This post is an unusual project for me, and not everyone will want to do it, but I know some will want to pitch in, and maybe someone out there will have a magic wand to undo the harm that’s apparently been done by years of stonewalling.[Read more…]
Today in an email thread I realized it’s a decade since the OpenNotes work started, via Tom Delbanco and Jan Walker, and now promoted so brilliantly by Liz Salmi. How great that back then my PCP Danny Sands and I were among the first crew of OpenNotes study participants!
I decided to mark the occasion by creating an /OpenNotes page on my site, listing all the blog posts and articles that have emerged as part of the work.
(Interesting to observe: before cancer rearranged my life, I don’t think I ever stuck with any cause for ten years straight. Funny how that happens.)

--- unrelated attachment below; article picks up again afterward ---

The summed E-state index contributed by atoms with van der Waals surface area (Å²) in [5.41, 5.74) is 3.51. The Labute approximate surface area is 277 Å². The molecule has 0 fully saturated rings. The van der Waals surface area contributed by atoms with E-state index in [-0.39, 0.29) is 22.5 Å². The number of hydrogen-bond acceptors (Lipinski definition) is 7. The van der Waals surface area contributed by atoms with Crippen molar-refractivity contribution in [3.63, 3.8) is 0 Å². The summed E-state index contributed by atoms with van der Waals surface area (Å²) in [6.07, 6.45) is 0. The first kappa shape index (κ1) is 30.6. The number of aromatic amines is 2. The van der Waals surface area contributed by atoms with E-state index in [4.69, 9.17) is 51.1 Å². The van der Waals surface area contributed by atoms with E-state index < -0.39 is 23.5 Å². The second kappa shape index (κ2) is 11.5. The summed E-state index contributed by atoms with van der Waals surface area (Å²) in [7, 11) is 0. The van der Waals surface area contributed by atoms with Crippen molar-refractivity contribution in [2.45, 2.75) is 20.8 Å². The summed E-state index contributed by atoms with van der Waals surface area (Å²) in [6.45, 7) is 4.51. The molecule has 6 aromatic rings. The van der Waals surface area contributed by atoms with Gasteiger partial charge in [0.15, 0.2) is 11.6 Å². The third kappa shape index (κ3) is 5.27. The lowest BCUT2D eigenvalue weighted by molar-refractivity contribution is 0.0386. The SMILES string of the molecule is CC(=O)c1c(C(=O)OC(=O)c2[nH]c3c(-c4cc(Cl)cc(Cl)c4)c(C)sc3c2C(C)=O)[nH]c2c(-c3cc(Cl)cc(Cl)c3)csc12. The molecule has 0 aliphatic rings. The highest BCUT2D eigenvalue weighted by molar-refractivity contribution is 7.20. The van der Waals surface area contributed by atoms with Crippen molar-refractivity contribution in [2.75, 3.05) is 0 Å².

[Readers who are familiar with HIPAA can skip to the tweets below.]
Recently there’s been a lot of discussion about how the 1996 HIPAA law, whose regulations govern health data privacy (and access), is not sufficient for today’s world of apps and digital everything. For instance, the regs say docs & hospitals generally have to be careful with your medical records – but apps and wearables like Fitbits didn’t exist at the time, so HIPAA says nothing about what apps learn about you, nor what such companies do with it. Same for sites like Facebook and Amazon’s ever-listening Alexa. So everyone in the field agrees HIPAA needs to be replaced.[Read more…]
The photo above shows what “visit notes” from a doctor appointment might look like in the era before computers. Just two days before my first speech where I said “Gimme my damn data,” I had an ENT visit, and on the way out I asked for a copy of the doctor’s notes. The clerk snickered out loud and showed it to me, saying, “If you really want it….”
No joke; this is what the doctor had recorded.[Read more…]